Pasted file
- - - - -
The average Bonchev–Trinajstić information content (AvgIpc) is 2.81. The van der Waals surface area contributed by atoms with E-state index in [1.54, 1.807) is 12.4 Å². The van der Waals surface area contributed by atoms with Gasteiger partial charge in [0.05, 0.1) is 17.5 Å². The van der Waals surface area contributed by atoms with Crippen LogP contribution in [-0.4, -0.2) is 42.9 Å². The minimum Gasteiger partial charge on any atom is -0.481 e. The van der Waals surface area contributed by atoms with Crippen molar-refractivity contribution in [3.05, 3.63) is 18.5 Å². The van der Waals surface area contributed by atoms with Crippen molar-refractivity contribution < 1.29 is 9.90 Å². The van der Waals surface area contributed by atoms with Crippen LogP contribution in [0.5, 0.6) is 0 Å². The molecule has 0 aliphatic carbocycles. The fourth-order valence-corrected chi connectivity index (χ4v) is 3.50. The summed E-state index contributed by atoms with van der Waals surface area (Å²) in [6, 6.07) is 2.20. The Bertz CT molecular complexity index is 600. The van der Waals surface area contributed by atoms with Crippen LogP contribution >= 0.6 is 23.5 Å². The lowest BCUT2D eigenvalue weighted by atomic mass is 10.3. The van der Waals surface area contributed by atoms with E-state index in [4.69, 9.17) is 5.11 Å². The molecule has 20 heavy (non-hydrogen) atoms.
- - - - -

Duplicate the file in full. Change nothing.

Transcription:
The average Bonchev–Trinajstić information content (AvgIpc) is 2.81. The van der Waals surface area contributed by atoms with E-state index in [1.54, 1.807) is 12.4 Å². The van der Waals surface area contributed by atoms with Gasteiger partial charge in [0.05, 0.1) is 17.5 Å². The van der Waals surface area contributed by atoms with Crippen LogP contribution in [-0.4, -0.2) is 42.9 Å². The minimum Gasteiger partial charge on any atom is -0.481 e. The van der Waals surface area contributed by atoms with Crippen molar-refractivity contribution in [3.05, 3.63) is 18.5 Å². The van der Waals surface area contributed by atoms with Crippen molar-refractivity contribution < 1.29 is 9.90 Å². The van der Waals surface area contributed by atoms with Crippen LogP contribution in [0.5, 0.6) is 0 Å². The molecule has 0 aliphatic carbocycles. The fourth-order valence-corrected chi connectivity index (χ4v) is 3.50. The summed E-state index contributed by atoms with van der Waals surface area (Å²) in [6, 6.07) is 2.20. The Bertz CT molecular complexity index is 600. The van der Waals surface area contributed by atoms with Crippen LogP contribution >= 0.6 is 23.5 Å². The lowest BCUT2D eigenvalue weighted by atomic mass is 10.3. The van der Waals surface area contributed by atoms with E-state index in [4.69, 9.17) is 5.11 Å². The molecule has 20 heavy (non-hydrogen) atoms.